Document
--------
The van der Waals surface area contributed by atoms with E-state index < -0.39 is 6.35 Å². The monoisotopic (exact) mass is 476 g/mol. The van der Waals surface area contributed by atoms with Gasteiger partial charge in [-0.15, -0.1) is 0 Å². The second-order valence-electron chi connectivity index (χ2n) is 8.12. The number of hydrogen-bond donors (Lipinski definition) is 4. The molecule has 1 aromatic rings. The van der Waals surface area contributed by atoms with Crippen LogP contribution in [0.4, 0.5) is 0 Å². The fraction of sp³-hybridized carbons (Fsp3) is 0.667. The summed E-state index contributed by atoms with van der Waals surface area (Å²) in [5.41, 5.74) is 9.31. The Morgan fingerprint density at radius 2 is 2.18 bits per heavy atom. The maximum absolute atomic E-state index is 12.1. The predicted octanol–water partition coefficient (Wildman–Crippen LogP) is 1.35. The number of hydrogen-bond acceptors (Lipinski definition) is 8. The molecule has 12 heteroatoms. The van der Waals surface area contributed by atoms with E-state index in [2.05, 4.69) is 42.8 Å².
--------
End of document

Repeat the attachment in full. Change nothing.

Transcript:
The van der Waals surface area contributed by atoms with E-state index < -0.39 is 6.35 Å². The monoisotopic (exact) mass is 476 g/mol. The van der Waals surface area contributed by atoms with Gasteiger partial charge in [-0.15, -0.1) is 0 Å². The second-order valence-electron chi connectivity index (χ2n) is 8.12. The number of hydrogen-bond donors (Lipinski definition) is 4. The molecule has 1 aromatic rings. The van der Waals surface area contributed by atoms with Crippen LogP contribution in [0.4, 0.5) is 0 Å². The fraction of sp³-hybridized carbons (Fsp3) is 0.667. The summed E-state index contributed by atoms with van der Waals surface area (Å²) in [5.41, 5.74) is 9.31. The Morgan fingerprint density at radius 2 is 2.18 bits per heavy atom. The maximum absolute atomic E-state index is 12.1. The predicted octanol–water partition coefficient (Wildman–Crippen LogP) is 1.35. The number of hydrogen-bond acceptors (Lipinski definition) is 8. The molecule has 12 heteroatoms. The van der Waals surface area contributed by atoms with E-state index in [2.05, 4.69) is 42.8 Å².